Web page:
The conclusion to draw here is that Tanaka's failure to provide details about this period was intentional. And that intentionality, coupled with the two rich insights above about his activities during that period, begs for speculation. Note that without this information, Tanaka might today carry only the reputation he apparently intended.

Later in 1896: So, Tanaka perhaps went first to Formosa.

While Formosa was judged perhaps primitive because of its economy based on sugar and tea, China had seen it as an important link in its defense network and had invested heavily in its infrastructure development as well as its defense facilities.[12a] Most notable was the installation of modern Armstrong breechloader guns at various coastal defense facilities on the island, but at no other location in China at that time.[12b] That buildup had been prompted in part by Japan's many efforts to take over the island starting in 1592, as a part of a policy which, in Tanaka's early life, had matured into its Southern Expansion Doctrine:[12c] Formosa was seen as a stepping stone to Southeast Asia.[12d]

The strengthening of Formosa's defenses was also partly the result of the Sino-French War in 1884-1885; China had won that war, but the conflict had emphasized to China the importance of the island in its coastline defense system.[12d1]

In this later conflict in 1895, the First Sino-Japanese War, which China lost, Japan had acquired Formosa as part of a settlement with China.[12e] The victory contributed to Japan's military and citizenry regarding their nation as invincible.

If Tanaka did go to Formosa, he would have arrived in time to witness Japanese Army tactics in fighting a guerrilla resistance, tactics which were characterized as having "perpetrated all the worst excesses of war".[12f] Whether working in a land survey function or as a photographer, he would likely have been too late to have contributed to a series of 1:200,000 scale topographic maps of Formosa which were published in 1897 under the direction of the Japanese General Staff Headquarters.[13] More likely, he would have been part of an early effort collecting data for a new series of larger scale topos of Formosa, whose publication started in 1913.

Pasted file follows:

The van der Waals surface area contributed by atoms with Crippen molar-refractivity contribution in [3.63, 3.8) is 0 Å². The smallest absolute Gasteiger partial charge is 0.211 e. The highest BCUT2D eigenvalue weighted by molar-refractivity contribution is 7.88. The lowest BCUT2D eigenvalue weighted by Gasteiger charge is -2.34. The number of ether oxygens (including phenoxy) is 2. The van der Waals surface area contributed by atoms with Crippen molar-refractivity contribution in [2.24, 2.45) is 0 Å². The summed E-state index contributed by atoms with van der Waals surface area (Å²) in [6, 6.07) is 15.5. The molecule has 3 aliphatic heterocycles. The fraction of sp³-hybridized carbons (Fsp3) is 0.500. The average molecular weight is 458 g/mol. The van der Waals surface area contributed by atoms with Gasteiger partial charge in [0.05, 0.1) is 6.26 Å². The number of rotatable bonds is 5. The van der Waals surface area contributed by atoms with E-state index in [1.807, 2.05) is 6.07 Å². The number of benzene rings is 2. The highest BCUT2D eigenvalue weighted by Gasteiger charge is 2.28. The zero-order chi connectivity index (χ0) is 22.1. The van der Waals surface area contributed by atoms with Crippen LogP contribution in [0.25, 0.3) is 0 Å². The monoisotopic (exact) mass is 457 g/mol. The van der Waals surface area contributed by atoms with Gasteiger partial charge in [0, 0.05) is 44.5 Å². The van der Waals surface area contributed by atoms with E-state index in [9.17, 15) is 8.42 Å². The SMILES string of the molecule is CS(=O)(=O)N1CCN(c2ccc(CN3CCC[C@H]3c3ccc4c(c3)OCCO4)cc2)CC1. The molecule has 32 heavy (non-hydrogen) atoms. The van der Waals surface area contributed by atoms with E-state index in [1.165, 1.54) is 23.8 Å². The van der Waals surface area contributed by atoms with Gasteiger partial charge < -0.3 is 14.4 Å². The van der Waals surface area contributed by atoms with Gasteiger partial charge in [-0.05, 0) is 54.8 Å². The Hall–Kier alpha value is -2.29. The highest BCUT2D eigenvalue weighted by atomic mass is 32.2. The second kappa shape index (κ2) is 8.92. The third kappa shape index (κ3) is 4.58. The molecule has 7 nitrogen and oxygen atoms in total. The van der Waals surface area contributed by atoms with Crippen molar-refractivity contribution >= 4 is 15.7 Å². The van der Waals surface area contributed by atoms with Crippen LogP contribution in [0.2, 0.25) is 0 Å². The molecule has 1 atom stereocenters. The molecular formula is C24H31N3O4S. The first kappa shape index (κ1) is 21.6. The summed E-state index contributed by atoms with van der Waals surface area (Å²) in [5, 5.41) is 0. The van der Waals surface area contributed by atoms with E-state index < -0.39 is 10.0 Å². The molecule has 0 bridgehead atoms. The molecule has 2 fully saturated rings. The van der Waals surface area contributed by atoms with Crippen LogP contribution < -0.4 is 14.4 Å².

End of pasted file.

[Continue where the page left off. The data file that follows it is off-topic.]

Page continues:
1898: Tanaka then went to Hawaii where Japan had special concerns:

Contract labor: After the early failure of an 1868 effort to import Japanese labor to work its sugar cane fields, the Kingdom of Hawaii had restarted importing Japanese labor based on an understanding which was formalized in 1886.[14] By 1894, 29,000 Japanese Nationals were present in Hawaii (growing to 61,000 by 1900).[14å] Their mistreatment by US commercial sugar companies was appalling, judged by even the standards of the period,[14a] and this became known to the Japanese government. With the overthrow of the Kingdom in 1893 by a cabal of US sugar interests, the position of those workers became more uncertain and raised deep concern in Japan.[14b] That concern could have resulted in Tanaka being assigned to provide an on-the-ground assessment of the situation.

Strategic interests: The US Navy's evolving theory of sea power had alerted Japan to the strategic significance of Hawaii in the Pacific in 1890.[15] The overthrow of the Kingdom government in 1893, followed by commercial interests lobbying the US Congress to annex the islands[16] roused Japanese concern, and Hawaii became a major focus of the Japanese government.[17] Tanaka's arrival in Honolulu in 1898 could be interpreted as having been some part of that focus. Curiously, two days before Tanaka landed in Honolulu, the US formally annexed Hawaii.[18]

So, in 1898, a secretive Tanaka boarded the SS Gaelic[18å] bound for Honolulu, to all appearances a "Dekasegi" (出稼ぎ), a common laborer:

". . . a Japanese worker who plans to return to [his] homeland after making money in a foreign land . . .". An example of agricultural work: "Sugar plantations in Hawaii (3 year contract)".[18a]

He arrived in Honolulu to be recorded as passing through US Immigration on 08 July 1898 as a laborer per this file card:[18α]